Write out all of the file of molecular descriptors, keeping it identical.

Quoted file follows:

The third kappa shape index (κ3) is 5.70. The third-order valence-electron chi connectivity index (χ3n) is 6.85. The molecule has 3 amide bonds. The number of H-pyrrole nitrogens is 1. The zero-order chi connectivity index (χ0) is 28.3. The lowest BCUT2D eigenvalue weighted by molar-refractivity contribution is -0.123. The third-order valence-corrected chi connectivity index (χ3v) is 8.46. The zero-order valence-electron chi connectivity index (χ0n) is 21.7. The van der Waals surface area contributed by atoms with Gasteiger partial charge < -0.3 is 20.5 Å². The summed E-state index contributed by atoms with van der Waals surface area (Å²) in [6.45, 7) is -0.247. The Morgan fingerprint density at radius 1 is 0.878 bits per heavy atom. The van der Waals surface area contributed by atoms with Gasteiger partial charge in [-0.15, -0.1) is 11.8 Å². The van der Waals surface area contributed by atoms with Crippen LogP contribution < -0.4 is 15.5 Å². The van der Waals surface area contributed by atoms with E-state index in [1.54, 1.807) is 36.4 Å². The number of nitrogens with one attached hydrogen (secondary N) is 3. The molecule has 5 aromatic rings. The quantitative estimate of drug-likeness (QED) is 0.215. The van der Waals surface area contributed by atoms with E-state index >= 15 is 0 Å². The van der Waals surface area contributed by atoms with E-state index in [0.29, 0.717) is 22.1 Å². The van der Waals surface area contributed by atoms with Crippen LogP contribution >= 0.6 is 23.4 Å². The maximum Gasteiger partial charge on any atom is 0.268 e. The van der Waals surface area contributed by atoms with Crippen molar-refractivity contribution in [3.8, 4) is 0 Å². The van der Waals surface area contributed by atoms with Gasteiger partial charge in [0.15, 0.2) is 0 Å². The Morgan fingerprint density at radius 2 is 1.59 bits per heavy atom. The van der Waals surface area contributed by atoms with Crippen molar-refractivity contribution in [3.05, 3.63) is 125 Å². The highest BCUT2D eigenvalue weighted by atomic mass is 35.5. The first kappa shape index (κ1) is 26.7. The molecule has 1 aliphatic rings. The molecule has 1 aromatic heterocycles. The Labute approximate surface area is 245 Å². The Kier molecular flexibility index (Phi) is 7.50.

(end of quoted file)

The third kappa shape index (κ3) is 5.70. The third-order valence-electron chi connectivity index (χ3n) is 6.85. The molecule has 3 amide bonds. The number of H-pyrrole nitrogens is 1. The zero-order chi connectivity index (χ0) is 28.3. The lowest BCUT2D eigenvalue weighted by molar-refractivity contribution is -0.123. The third-order valence-corrected chi connectivity index (χ3v) is 8.46. The zero-order valence-electron chi connectivity index (χ0n) is 21.7. The van der Waals surface area contributed by atoms with Gasteiger partial charge < -0.3 is 20.5 Å². The summed E-state index contributed by atoms with van der Waals surface area (Å²) in [6.45, 7) is -0.247. The Morgan fingerprint density at radius 1 is 0.878 bits per heavy atom. The van der Waals surface area contributed by atoms with Gasteiger partial charge in [-0.15, -0.1) is 11.8 Å². The van der Waals surface area contributed by atoms with Crippen LogP contribution < -0.4 is 15.5 Å². The van der Waals surface area contributed by atoms with E-state index in [1.54, 1.807) is 36.4 Å². The number of nitrogens with one attached hydrogen (secondary N) is 3. The molecule has 5 aromatic rings. The quantitative estimate of drug-likeness (QED) is 0.215. The van der Waals surface area contributed by atoms with E-state index >= 15 is 0 Å². The van der Waals surface area contributed by atoms with E-state index in [0.29, 0.717) is 22.1 Å². The van der Waals surface area contributed by atoms with Crippen LogP contribution >= 0.6 is 23.4 Å². The maximum Gasteiger partial charge on any atom is 0.268 e. The van der Waals surface area contributed by atoms with Crippen molar-refractivity contribution in [3.8, 4) is 0 Å². The van der Waals surface area contributed by atoms with Gasteiger partial charge in [0.15, 0.2) is 0 Å². The Morgan fingerprint density at radius 2 is 1.59 bits per heavy atom. The van der Waals surface area contributed by atoms with Crippen molar-refractivity contribution in [3.05, 3.63) is 125 Å². The highest BCUT2D eigenvalue weighted by atomic mass is 35.5. The first kappa shape index (κ1) is 26.7. The molecule has 1 aliphatic rings. The molecule has 1 aromatic heterocycles. The Labute approximate surface area is 245 Å². The Kier molecular flexibility index (Phi) is 7.50.